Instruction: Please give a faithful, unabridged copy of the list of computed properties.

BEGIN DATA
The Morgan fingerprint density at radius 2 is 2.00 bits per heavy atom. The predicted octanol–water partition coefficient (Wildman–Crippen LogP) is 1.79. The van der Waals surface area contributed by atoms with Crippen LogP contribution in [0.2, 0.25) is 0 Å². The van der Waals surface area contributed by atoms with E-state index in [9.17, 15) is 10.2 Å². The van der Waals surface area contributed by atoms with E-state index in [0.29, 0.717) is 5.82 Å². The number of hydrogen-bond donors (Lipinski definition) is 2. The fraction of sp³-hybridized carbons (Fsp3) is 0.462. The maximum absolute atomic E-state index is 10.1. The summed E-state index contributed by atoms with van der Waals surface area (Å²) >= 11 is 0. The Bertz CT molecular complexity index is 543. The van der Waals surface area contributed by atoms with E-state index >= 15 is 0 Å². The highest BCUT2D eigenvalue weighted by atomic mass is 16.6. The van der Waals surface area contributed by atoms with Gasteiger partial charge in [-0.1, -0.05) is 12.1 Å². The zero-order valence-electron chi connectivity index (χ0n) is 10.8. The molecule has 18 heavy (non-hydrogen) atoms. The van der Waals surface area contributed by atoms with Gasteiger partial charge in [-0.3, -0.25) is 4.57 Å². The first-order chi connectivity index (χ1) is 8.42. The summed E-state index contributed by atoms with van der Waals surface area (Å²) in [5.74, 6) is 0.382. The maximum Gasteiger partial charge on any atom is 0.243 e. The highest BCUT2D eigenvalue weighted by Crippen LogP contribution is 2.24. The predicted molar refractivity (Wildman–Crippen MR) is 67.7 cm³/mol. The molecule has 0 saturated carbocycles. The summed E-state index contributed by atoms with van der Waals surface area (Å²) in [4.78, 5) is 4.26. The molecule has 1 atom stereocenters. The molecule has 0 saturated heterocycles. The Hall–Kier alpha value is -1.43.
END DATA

The Morgan fingerprint density at radius 2 is 2.00 bits per heavy atom. The predicted octanol–water partition coefficient (Wildman–Crippen LogP) is 1.79. The van der Waals surface area contributed by atoms with Crippen LogP contribution in [0.2, 0.25) is 0 Å². The van der Waals surface area contributed by atoms with E-state index in [9.17, 15) is 10.2 Å². The van der Waals surface area contributed by atoms with E-state index in [0.29, 0.717) is 5.82 Å². The number of hydrogen-bond donors (Lipinski definition) is 2. The fraction of sp³-hybridized carbons (Fsp3) is 0.462. The maximum absolute atomic E-state index is 10.1. The summed E-state index contributed by atoms with van der Waals surface area (Å²) >= 11 is 0. The Bertz CT molecular complexity index is 543. The van der Waals surface area contributed by atoms with E-state index >= 15 is 0 Å². The highest BCUT2D eigenvalue weighted by atomic mass is 16.6. The van der Waals surface area contributed by atoms with Gasteiger partial charge in [-0.1, -0.05) is 12.1 Å². The zero-order valence-electron chi connectivity index (χ0n) is 10.8. The molecule has 18 heavy (non-hydrogen) atoms. The van der Waals surface area contributed by atoms with Gasteiger partial charge in [-0.3, -0.25) is 4.57 Å². The first-order chi connectivity index (χ1) is 8.42. The summed E-state index contributed by atoms with van der Waals surface area (Å²) in [5.74, 6) is 0.382. The maximum Gasteiger partial charge on any atom is 0.243 e. The highest BCUT2D eigenvalue weighted by Crippen LogP contribution is 2.24. The predicted molar refractivity (Wildman–Crippen MR) is 67.7 cm³/mol. The molecule has 0 saturated carbocycles. The summed E-state index contributed by atoms with van der Waals surface area (Å²) in [4.78, 5) is 4.26. The molecule has 1 atom stereocenters. The molecule has 0 saturated heterocycles. The Hall–Kier alpha value is -1.43.